Why Kolkata’s ‘Lake’ needs to be preserved
“O what can ail thee, knight-at-arms,
Alone and palely loitering?
The sedge has wither’d from the lake,
And no birds sing…”
La Belle sans Merci (John Keats)
The Lake indeed is a birder’s paradise and attracts myriad hues of migratory and native species of birds. However, the administration’s efforts to beautify the long-neglected Rabindra Sarobar, islets and shores have at times disrupted the solitude of the area leading to disturbance to hundreds of birds that flock to the lake and reproduce in large numbers. At least 107 species of resident and migratory birds are sighted in Rabindra Sarobar Lake. The reason behind the choice of birds for visiting this lake, surrounded by skyscrapers is unknown but nevertheless, the Lake and its islands are home to several varieties of migratory birds every winter.
Crow-billed Drongo, flycatchers, warblers are among the winter birds that flock to the lake. The migratory bird list (as per different reports) includes – cotton pygmy goose (found in India, Pakistan and Bangladesh), large-billed leaf warbler (breeds in Central China and Himalayas), Tickell’s leaf warbler (found in many parts of Asia), black-headed cuckoo shrike (parts of India and South-East Asia), Asian Subtail, and different varieties of flycatchers. The islands in the lake are home to several birds like the Painted Storks and the peace - loving cormorants. The Trans-Himalayan migrants that have been spotted at Sarobar are Taiga Flycathcher and Blyth’s reed warbler. Apart from the migratory birds, the common birds which are found in the Lake include:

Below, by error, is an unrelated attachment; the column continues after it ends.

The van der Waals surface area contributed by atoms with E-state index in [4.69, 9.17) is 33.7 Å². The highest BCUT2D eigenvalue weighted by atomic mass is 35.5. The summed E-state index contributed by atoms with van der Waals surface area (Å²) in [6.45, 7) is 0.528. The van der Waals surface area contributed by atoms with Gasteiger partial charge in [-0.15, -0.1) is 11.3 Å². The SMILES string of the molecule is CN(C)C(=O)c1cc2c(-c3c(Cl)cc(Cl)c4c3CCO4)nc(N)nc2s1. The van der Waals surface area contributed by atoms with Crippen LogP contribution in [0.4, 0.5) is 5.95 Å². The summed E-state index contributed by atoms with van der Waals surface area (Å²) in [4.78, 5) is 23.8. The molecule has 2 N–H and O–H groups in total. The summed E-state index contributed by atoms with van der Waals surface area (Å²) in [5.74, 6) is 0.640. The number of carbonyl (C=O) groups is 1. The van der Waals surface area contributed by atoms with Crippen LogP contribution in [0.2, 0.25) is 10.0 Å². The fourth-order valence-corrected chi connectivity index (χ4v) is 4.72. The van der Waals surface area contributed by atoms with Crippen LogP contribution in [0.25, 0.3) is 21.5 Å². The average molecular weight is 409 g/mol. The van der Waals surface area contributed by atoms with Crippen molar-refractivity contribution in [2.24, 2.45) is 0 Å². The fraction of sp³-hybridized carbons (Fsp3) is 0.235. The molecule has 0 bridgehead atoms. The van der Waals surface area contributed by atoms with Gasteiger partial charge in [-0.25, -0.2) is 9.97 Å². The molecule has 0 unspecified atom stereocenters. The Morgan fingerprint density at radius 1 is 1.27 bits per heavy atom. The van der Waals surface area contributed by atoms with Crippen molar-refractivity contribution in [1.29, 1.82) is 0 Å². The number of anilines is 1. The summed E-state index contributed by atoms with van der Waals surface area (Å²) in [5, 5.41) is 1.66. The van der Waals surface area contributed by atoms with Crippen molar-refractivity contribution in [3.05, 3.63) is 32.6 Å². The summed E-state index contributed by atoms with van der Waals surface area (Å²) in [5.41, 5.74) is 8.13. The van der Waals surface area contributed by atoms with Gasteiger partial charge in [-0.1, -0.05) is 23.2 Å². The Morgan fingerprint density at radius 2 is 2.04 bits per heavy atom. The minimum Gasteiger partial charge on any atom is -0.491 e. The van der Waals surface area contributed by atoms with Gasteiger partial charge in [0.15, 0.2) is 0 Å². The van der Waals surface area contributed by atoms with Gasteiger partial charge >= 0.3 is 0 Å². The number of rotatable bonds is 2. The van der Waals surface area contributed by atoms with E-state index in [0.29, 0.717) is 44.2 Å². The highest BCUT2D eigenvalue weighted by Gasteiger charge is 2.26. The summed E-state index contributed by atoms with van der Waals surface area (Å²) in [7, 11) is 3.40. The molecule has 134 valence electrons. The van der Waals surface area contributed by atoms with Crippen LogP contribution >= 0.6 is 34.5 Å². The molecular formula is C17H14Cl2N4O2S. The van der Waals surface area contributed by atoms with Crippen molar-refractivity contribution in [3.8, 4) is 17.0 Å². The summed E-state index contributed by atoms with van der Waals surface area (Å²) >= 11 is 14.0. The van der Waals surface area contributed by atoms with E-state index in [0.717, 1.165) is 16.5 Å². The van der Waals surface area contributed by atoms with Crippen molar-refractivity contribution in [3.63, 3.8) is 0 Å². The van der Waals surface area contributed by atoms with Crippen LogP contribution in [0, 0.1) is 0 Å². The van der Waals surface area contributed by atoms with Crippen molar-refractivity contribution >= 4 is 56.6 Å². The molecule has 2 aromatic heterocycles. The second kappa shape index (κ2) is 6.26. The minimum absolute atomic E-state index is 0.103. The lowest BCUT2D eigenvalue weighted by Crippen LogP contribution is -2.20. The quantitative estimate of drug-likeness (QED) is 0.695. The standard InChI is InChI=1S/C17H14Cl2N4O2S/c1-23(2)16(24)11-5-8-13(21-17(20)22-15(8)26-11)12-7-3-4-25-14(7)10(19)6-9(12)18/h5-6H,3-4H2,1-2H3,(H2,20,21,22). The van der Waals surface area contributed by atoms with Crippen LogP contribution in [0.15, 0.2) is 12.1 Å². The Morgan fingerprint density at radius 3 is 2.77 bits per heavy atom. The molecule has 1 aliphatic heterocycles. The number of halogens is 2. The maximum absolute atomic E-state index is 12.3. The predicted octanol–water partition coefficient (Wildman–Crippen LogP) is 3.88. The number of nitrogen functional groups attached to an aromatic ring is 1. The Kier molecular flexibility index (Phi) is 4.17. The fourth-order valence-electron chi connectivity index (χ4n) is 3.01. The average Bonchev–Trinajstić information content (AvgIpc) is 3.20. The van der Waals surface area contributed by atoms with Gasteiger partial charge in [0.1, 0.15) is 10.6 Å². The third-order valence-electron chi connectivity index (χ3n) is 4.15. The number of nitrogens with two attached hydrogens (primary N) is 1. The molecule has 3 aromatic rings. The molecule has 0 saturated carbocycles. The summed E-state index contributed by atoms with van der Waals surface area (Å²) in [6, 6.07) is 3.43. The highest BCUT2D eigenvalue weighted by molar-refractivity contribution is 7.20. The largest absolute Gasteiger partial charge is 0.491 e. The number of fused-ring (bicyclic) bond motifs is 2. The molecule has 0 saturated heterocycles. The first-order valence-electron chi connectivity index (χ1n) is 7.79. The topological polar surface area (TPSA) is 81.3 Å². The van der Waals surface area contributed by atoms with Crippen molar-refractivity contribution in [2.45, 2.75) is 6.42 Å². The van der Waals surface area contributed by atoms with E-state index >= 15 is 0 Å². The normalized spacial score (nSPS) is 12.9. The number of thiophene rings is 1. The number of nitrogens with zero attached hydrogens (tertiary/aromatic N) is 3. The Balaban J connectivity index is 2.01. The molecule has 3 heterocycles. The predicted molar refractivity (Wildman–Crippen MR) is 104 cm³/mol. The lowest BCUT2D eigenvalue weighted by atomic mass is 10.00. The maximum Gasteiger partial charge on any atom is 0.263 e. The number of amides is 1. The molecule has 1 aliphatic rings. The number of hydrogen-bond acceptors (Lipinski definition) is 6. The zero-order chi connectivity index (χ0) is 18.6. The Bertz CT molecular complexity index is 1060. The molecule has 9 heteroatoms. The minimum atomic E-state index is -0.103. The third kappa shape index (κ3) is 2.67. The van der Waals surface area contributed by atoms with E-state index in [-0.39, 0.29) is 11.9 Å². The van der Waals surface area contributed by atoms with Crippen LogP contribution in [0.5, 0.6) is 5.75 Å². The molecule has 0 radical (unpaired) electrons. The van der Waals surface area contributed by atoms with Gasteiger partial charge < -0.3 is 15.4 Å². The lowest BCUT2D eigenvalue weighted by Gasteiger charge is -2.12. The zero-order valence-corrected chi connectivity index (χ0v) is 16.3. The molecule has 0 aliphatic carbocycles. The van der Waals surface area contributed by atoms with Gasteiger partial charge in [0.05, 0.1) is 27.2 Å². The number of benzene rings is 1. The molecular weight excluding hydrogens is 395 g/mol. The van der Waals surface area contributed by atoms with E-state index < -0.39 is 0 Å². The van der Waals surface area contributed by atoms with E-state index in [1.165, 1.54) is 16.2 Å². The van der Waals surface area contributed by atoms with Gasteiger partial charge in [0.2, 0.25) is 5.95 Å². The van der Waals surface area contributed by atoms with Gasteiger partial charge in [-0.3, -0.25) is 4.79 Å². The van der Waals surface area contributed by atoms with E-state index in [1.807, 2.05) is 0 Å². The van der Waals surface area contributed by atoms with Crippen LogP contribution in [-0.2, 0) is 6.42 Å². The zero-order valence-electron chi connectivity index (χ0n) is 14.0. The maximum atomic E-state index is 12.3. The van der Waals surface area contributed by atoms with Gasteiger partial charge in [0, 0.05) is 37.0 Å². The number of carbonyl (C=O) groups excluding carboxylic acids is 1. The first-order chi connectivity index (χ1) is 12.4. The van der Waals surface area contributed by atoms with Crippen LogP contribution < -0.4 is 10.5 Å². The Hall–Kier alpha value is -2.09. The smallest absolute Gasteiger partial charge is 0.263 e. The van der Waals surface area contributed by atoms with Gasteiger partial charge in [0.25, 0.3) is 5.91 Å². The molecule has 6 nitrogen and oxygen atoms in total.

Eurasian Golden Oriole, Blue-throated Barbet, Coppersmith Barbet, Oriental Magpie Robin, Black Drongo, White-cattle Egrets, Pond Herons, Rose-ringed Parakeets, Pied Starling, Asian Koel, Indian Pitta, House Sparrow, Jungle Myna, Rufous treepie, Red vented Bulbul and many more.
IS KOLKATA’S RABINDRA SAROBAR DYING?
Birds are considered excellent bio-indicators of the effects that urbanization has on the ecosystem. Besides, birds are also identified as indicators of aquatic and terrestrial habitat quality and the study of the avifaunal diversity of a region is very important to assess the impacts of environmental change on its biodiversity resources. Apart from the avifaunal diversity, Rabindra Sarobar is also home to an amazing diversity of invertebrates – mainly insects. Insects belonging to orders- Hemiptera (Bugs), Coleoptera (Beetles), Lepidoptera (Butterflies) and Hymenoptera (Ants) have been recorded in many studies. The Lake is also rich in Vertebrate faunal diversity including - many varieties of Pisces (fishes), Amphibians, Reptiles and Mammals (Five-Striped Palm Squirrel, Common Palm Civet and Indian Grey Mongoose).
Thus, it is clearly evident from the above data, that the Rabindra Sarobar Lake is inhabited by diversified floral and faunal components and is a biodiversity-rich area in the concrete jungle of Kolkata.